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Each electric semi-trailer in a graph

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Electric tractor-trailers are coming, and they could help decarbonize the transportation and logistics industry. However, range remains a major limitation.

This presents challenges for long hauls, where the average diesel tractor-trailer can travel up to 2,000 miles before refueling. Compare that to the longer-range electric model, the Tesla Semi, which promises up to 500 miles. A key word here is ‘promises’ – the Semi is still in development and nothing has been proven yet.

In this infographic, we’ve listed all of the upcoming electric tractor-trailers, along with range and charging time estimates. Later in the article, we’ll explore potential commercial use cases for this first generation of trucks.

Presentation of the model

The following table includes all the models included in the infographic above.

Company Truck name Interval Loading time Expected Delivery
🇺🇸 Tesla Semi 300-500 miles To be determined 2023
🇺🇸 Freightliner eCascadia 250 miles 80% in as little as 1.5 hours 2022
🇸🇪 Volvo Electric NRV 275 miles 80% in as little as 1 hour 2022
🇺🇸 Kenworth T680E 150 miles 100% in as little as 3.3 hours To be determined
🇺🇸 Peterbilt 579EV 150 miles 100% in as little as 3.3 hours 2022
🇨🇳 BYD 8TT 167 miles 100% in as little as 2.5 hours In operation
🇺🇸 Nikola Tre BEV 350 miles 10% to 80% in as little as 2 hours 2022

Source: US News, CNBC, InsideEVs

With the exception of Tesla’s Semi, all of these trucks are currently in service or expected to start delivering this year. You might want to take this with a grain of salt, as the EV industry has become notorious for lags.

In terms of interval, Tesla and Nikola promise the highest numbers (over 300 miles), while the rest of the competition aim for between 150 and 275 miles. It is reasonable to assume that Tesla and Nikola semiconductors will be the most expensive.

Loading time are difficult to compare because of the variables involved. This includes the amount of charge and the type of charger used. Nikola, for example, claims that it will take 2 hours to charge his Tre BEV from 10% to 80% with a 240 kW charger.

Charger technology is also improving rapidly. Tesla is believed to be rolling out a 1 MW (1,000 kW) charger that could add 400 miles of range in just 30 minutes.

Use cases of electric semi-trailers

Given their relatively low range, electric semi-trailers are unlikely to be used for long journeys.

Instead, they should be deployed on regional and urban roads, where the total distance traveled between destinations is much lower. There are many reasons why electric semi-trailers are suitable for these routes, as listed below:

  • Smaller batteries can be fitted, reducing the cost of the truck
  • Urban routes offer greater opportunities to use regenerative braking
  • Quieter and cleaner operation in densely populated areas

An example of a regional route would be the delivery of containers from the Port of Los Angeles to the Los Angeles Transportation Center (LATC) intermodal facility. The LATC is where containers are loaded onto trains and is located approximately 28 miles away.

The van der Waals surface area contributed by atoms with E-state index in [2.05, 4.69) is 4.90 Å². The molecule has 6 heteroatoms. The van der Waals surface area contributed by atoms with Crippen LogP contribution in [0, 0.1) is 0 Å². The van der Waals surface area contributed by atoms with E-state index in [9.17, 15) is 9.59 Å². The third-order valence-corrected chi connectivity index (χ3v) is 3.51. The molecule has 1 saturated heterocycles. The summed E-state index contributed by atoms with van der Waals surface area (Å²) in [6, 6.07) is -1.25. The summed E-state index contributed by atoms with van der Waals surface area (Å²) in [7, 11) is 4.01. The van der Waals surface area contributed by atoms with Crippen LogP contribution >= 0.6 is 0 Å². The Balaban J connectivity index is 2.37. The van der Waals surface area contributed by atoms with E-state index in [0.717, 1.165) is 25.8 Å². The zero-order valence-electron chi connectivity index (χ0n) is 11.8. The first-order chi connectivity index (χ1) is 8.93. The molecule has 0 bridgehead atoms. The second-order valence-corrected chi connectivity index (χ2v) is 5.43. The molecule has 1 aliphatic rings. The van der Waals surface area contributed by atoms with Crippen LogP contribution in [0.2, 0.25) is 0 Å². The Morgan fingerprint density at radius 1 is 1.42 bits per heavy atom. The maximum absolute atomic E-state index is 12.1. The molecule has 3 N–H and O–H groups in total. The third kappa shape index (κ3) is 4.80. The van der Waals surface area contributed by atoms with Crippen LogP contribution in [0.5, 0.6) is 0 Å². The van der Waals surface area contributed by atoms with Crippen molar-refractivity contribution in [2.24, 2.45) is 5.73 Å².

With a round trip totaling nearly 60 milesa semi-electric with a range of 200 miles could possibly complete this route three times before needing a charge. The truck could be recharged overnight, as well as during off-peak hours in the middle of the day.

Hydrogen for long journeys?

We’ve covered the differences between battery and hydrogen fuel cell vehicles in the past, but that was from a passenger car perspective. The conclusion, in this case, was that the electric battery has become the dominant technology. In terms of long-haul trucking, however, hydrogen may have an advantage.

If we look at what will become mainstream, it will probably be electric vehicles for small mobility and fuel cells for larger mobility. That’s the conclusion so far.
-Toshihiro Mibe, CEO, Honda

There are several reasons why hydrogen could be beneficial for the delivery of heavy goods over long distances. These are listed below:

  • Refueling a hydrogen fuel cell takes less time than recharging a battery. Note, however, that charging times are still improving.
  • A fuel cell configuration is generally lighter than an equivalent battery. Less transmission weight translates to greater cargo capacity.
  • Hydrogen trucks could achieve much higher range.

This last point has not yet been proven, but we can cite Nicholas, which develops hydrogen semi-trailers. The company has two models in the works, which are the Tre FCEV with a range of 500 miles, and the Two FCEV with a range of 900 miles.

Keep in mind that these numbers are again estimates and that Nikola has been accused of fraud in the past.

Who uses electric semi-trailers today?

Although there are very few models available, electric semi-trailers are indeed used today.

In January 2020, Anheuser Busch announced that he had received his 100th 8TT. 8TT is produced by BYD Motors in China and was one of the first electrical semiconductors to see real-world application. The brewing company uses its 8TTs to deliver product to retail destinations across California (eg, grocery stores).

Another American company using electric semi-trailers is walmart. The retailer is testing both the eCascadia of Freightliner and the Tre BEV by Nikola. Trucks are used to pick up goods from suppliers and then deliver them to regional consolidation centers.